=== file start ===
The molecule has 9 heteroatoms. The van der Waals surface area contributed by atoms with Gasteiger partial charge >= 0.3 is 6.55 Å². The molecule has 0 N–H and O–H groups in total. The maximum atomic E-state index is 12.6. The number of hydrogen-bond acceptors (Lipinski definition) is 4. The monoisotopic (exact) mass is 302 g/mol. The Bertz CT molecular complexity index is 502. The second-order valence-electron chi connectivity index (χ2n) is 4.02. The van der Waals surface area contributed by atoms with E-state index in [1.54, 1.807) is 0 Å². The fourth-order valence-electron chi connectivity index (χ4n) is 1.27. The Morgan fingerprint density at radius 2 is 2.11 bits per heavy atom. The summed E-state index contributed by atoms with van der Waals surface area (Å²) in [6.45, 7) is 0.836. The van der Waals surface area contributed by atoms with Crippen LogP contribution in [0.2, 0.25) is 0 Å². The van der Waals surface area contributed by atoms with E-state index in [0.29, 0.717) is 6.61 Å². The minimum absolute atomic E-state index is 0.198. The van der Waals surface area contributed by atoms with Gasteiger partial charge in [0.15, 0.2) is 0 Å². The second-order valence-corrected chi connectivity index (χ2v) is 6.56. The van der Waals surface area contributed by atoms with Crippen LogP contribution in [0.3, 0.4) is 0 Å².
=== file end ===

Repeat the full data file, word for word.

The molecule has 9 heteroatoms. The van der Waals surface area contributed by atoms with Gasteiger partial charge >= 0.3 is 6.55 Å². The molecule has 0 N–H and O–H groups in total. The maximum atomic E-state index is 12.6. The number of hydrogen-bond acceptors (Lipinski definition) is 4. The monoisotopic (exact) mass is 302 g/mol. The Bertz CT molecular complexity index is 502. The second-order valence-electron chi connectivity index (χ2n) is 4.02. The van der Waals surface area contributed by atoms with E-state index in [1.54, 1.807) is 0 Å². The fourth-order valence-electron chi connectivity index (χ4n) is 1.27. The Morgan fingerprint density at radius 2 is 2.11 bits per heavy atom. The summed E-state index contributed by atoms with van der Waals surface area (Å²) in [6.45, 7) is 0.836. The van der Waals surface area contributed by atoms with Crippen LogP contribution in [0.2, 0.25) is 0 Å². The van der Waals surface area contributed by atoms with E-state index in [0.29, 0.717) is 6.61 Å². The minimum absolute atomic E-state index is 0.198. The van der Waals surface area contributed by atoms with Gasteiger partial charge in [0.15, 0.2) is 0 Å². The second-order valence-corrected chi connectivity index (χ2v) is 6.56. The van der Waals surface area contributed by atoms with Crippen LogP contribution in [0.3, 0.4) is 0 Å².